Honey Creek’s bass, crappie and catfish scored a major housing upgrade this week with an initial down payment of just $5,000 from the City of Grove.
The newly upgraded Fish Attractor Locator Map on the Oklahoma Department of Wildlife Conservation website now shows 11 new red dots on Honey Creek, where that initial contribution of $5,000 resulted in about 10 times that in fish habitat improvement work thanks to federal matching funds and contributions from Mossback fish habitats of Springdale, Arkansas, according to Josh Johnston, northeast region fisheries supervisor.
Unlike typical “spider blocks” made of concrete and round plastic pipe, Mossback creates its structures from recycled plastic that is textured and has flexible V-shaped cross-members on large vertical pipes. The flexible “limbs” are designed to collect silt, but not snag lures, and to promote growth of moss and other vegetation.
Mossback was enthusiastic about the effort, Johnston said.
“They delivered all the materials and three guys were here all day, including the owner, and they helped us assemble the blocks and put everything out,” he said.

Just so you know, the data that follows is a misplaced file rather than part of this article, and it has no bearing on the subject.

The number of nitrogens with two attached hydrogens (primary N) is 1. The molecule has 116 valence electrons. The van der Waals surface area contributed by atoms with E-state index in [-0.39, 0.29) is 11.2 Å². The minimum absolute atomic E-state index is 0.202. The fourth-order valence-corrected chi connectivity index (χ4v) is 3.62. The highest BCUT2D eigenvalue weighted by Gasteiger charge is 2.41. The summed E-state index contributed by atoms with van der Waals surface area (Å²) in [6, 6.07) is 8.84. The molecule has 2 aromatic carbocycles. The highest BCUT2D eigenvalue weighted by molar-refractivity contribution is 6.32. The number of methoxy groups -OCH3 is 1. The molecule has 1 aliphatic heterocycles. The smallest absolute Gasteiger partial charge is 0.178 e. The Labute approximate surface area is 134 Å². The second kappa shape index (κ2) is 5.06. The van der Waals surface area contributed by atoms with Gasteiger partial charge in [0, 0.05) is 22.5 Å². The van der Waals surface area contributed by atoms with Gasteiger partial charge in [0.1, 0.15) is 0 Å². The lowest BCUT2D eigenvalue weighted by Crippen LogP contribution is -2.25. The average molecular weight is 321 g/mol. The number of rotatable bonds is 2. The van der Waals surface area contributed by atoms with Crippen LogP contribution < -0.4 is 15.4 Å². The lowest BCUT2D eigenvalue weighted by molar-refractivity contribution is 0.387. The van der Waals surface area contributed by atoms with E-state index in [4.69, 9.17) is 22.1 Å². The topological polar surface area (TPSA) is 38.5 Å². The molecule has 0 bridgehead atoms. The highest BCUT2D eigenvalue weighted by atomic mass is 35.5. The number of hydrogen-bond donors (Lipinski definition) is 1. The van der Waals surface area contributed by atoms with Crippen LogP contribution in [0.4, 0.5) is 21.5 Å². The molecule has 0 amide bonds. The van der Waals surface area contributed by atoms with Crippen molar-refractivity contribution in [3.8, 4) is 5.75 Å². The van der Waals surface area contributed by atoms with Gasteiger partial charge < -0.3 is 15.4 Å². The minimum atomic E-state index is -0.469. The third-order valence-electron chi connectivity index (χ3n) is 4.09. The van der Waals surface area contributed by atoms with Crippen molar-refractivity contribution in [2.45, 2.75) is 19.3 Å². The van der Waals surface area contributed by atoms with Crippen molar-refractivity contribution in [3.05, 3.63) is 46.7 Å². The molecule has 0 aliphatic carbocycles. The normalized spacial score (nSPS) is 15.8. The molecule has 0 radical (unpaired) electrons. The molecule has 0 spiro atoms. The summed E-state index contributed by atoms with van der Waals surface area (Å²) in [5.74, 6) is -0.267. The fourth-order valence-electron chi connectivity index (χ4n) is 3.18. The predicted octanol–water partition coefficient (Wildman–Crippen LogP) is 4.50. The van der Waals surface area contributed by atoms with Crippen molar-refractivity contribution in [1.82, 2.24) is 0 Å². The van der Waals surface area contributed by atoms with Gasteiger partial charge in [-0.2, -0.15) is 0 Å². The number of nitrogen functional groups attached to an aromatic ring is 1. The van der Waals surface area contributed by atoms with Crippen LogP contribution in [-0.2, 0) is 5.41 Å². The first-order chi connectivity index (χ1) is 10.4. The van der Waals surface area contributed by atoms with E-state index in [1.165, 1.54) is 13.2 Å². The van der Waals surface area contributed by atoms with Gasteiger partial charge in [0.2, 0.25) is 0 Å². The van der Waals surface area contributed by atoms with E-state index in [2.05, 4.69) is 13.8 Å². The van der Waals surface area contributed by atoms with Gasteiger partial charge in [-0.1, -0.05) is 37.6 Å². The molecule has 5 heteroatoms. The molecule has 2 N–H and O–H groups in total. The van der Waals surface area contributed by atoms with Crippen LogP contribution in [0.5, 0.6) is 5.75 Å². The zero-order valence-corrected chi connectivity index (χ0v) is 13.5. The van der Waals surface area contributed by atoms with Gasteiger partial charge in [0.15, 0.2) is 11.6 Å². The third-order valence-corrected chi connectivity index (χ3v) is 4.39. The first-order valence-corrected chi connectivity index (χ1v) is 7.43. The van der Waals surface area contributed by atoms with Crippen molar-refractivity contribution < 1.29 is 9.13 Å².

Funding for the project began with the Grove City Council, which kicked in $5,000 for a habitat improvement project, he said.
The wildlife department was able to get a 3-to-1 match on the council’s contribution with Federal Aid in Sportfish Restoration Act funding, and Mossback not only offered materials at a 45% discount, but it also donated an additional 10 structures to place around the fishing dock at Honey Creek State Park, he said.
The 11 fish-attractor sites each are made up of 15 to 30 habitat structures and “cover quite a bit of area,” Johnston said. “I’m hoping they will attract and hold quite a few fish.”
“I had hoped for a project of about $22,000, but with everything considered it’s probably closer to about $50,000 in value,” Johnston said. “We hope to work with Mossback again and the city. This would not have happened without that initial contribution from Grove.”
Anglers can find the structures using the map at wildlifedepartment.com, which describes each site and gives GPS coordinates. Anglers with even the most basic depth finders should have no problem locating the new “brush piles,” Johnston said.